The strange thing at the core of the Turnbull personal and company tax cuts is that the most important and controversial elements are so far away.
Parliaments and possibly governments will come and go before the scheduled flattening of our progressive tax system comes to pass in 2024. Ditto the 25 per cent tax rate for big business.
That makes the political effort to have them pass the Senate curious.
The latest IPSOS poll suggests there was no lift for the Coalition in getting its three-stage income tax changes signed off by the Governor-General. The population has hardly been stirred to rise by the thought of lower tax rates for foreign companies – the only measurable winners from the full proposed company tax changes.
So why battle so hard for what is so little in our overall need for tax reform?
Consciously or not, it seems the Coalition is merely confirming to the longer-term imperative of power and wealth to beget more power and wealth.
Flatter and lower taxes combined with mysterious “magic numbers” used to limit government revenue and spending set up a scenario down the track for what the Australia Institute’s Richard Denniss calls “the right-wing ratchet” – tax cuts for friends when times are good, spending cuts for enemies when they’re not.
In the short term, it’s a formula in keeping with the Institute of Public Affairs’ prescription for a new Australia – an Australia with less government, richer rich and fewer controls on markets – especially the labour market.
The IPA has emerged as not just the favoured right-wing think tank, but the government’s guiding light. It is too tempting to not again repeat one of John Kenneth Galbraith’s many golden quotes:
“The modern conservative is engaged in one of man’s oldest exercises in moral philosophy; that is, the search for a superior moral justification for selfishness.”
In the longer term, flattening our progressive tax system is a tiny part of one of history’s repeating cycles: wealth and power being used to entrench and extend wealth and power until it becomes unsupportable.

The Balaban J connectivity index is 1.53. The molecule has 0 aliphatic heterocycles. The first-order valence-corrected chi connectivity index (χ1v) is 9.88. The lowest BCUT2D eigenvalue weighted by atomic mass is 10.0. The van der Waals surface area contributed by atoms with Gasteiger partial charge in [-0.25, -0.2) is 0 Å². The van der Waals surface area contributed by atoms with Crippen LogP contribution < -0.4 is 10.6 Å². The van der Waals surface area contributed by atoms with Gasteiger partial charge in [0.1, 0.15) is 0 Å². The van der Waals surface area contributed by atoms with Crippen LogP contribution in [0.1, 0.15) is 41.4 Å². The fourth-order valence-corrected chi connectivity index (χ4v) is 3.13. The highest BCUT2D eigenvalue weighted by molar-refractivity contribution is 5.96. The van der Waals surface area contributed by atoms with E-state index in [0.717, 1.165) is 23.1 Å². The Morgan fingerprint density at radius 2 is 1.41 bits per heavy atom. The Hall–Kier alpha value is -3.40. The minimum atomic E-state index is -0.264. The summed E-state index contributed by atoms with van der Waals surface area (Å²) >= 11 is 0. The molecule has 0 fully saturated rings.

French economist Thomas Piketty achieved rock-star status by tracing the trajectory of inequality through Golden Ages. Historian Walter Scheidel has gone further in his book, The Great Leveller, right back to the earliest civilisations, to demonstrate inequality increases until catastrophe of one sort or another smashes it, whereupon the cycle starts again.
Both earn mentions in a very fine article by Matthew Stewart in The Atlantic, ‘The Birth of a New American Aristocracy’. There’s too much in his essay to adequately precis, but a key element is “The Gatsby Curve” – the observation that as inequality increases, social mobility decreases.
Stewart blames America’s top 10 per cent, not the 1 or 0.1 per cent, for becoming a new aristocracy that looks down upon and entraps the 90 per cent. It’s often an unwitting subjugation – the 9.9 per cent just below the 0.1 are merely going about their business of doing the best they can for themselves.
And so it is here. People in the top 1 or 2 or even 5 per cent tend not to believe they actually are that far up the food chain. The government’s confected “average” workers on six-figure incomes generally see themselves as average, keep being told they pay too much tax and begin to believe it.
By the nature of our media echo chambers and housing apartheid, “our sort of people” are more likely to reinforce our growing prejudices than challenge them.
And along comes the IPA ideology and its political party consciously playing to that base, seeking to grow it and lock it in, playing its own small role in the long march of history.
The lack of reflection on the march is almost bemusing. The IPA published a note rightly criticising last year’s incorrect Labor attack on the level of income inequality in Australia. We’ve been holding fairly steady on income, all things considered, though we’ve started slipping on wealth.
The sad joke is that, having pointed out that Australia was holding up, the IPA in the same article pushed its usual list of demands that would increase inequality while blandly asserting – without evidence – that it would improve our situation. Oh dear.
Australia is not as far down the divisive track as the US, but we’re signalling that’s our preferred direction.
The Republican Party is the IPA’s spiritual home and, thus, the strengthening right wing of the Liberal Party. Finance Minister Mathias Cormann visits Tea Party figures when in Washington. Give it time if we continue the way we’re heading.